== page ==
Review of collection of poems by Leonora Bruçaj – Keka
This collection of poems, which I had the pleasure, delight, and fortune to bring into English as a translator, is one of those rare cases when such an endeavour, seemingly and genuinely very difficult and complicated, turns into an exercise of literary passion, an outline of inspiring feelings, and an attractive journey towards perfection. It turns into everything that literary translation usually involves and implies, especially when done from the mother tongue of the poet and translator, into a great foreign language, worldwide lingua franca, such as English.
For this reason, I feel flattered by the opportunity I had to get to know the poems of the poet Leonora Bruçaj Keka first, then getting into their depth, being in the mutual role of the reader and eager appreciator of poetic art, and the translator, through a dualism, fruits of which I think will be noticed immediately by anyone who reads these poems in the original, the Albanian language, and then in the translated English version.
I emphasize this, because genuinely, being a man of letters myself, as a writer and translator, I would never be able to translate qualitatively, sensitively, and frankly, if a work of such pure and immaculate poetic flow as this one you are about to read would not be deeply embedded into the soul, the feelings, the emotions, and very special poetic gurgling of these poems which quite naturally, similar to an unstoppable verse, have been created by the author and have also gently and spontaneously found their own sound even in English.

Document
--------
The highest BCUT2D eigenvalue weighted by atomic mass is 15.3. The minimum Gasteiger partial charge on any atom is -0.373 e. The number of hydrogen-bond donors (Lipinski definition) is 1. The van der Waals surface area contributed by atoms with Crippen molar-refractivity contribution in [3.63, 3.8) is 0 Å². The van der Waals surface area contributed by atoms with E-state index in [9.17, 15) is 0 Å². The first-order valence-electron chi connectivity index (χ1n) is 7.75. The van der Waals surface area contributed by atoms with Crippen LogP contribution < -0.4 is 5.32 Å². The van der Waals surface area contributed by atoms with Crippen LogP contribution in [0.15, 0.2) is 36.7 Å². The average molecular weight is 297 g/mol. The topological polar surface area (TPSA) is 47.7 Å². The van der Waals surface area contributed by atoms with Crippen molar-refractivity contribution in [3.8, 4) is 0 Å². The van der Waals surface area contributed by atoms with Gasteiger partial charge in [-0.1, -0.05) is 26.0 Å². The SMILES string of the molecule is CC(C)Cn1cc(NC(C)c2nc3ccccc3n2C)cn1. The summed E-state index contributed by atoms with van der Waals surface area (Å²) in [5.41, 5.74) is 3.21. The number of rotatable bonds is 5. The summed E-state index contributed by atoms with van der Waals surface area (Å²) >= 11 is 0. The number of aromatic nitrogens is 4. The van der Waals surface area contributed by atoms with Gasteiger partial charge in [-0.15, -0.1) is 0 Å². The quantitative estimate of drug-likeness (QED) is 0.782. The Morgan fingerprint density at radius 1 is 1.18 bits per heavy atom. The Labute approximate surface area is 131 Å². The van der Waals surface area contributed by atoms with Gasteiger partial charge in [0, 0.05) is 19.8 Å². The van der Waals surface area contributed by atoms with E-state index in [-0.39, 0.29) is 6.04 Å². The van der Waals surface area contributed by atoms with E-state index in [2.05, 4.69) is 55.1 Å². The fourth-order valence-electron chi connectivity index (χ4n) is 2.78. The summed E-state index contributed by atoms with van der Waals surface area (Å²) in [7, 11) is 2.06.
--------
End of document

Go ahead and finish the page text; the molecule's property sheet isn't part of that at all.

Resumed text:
This is typically the feature that makes distinguished some literary creations in whatever language they were originally conceived, and from the moment when by fortune the day comes to be translated into a foreign language, the translator is to expect the pleasant surprise provided by the appropriateness of these creations, Leonora’s poems in question, transforming into their poetic alter-ego in the language they are translated to, preserving most of their original forms, embodying the best linguistics of the language which they have been translated into, and achieving to convey almost entirely untouched metaphors, sensory feelings, and their poetic passion to the reading taste of the foreign readership.
Literature needs genuine poetry, genuine translations and poetic passion, and as a translator I have tried to give my best in this literary translation endeavour, being grateful to the poetic dough moulded so sensitively and immaculately by Leonora Bruçaj Keka.
Leonora Bruçaj Keka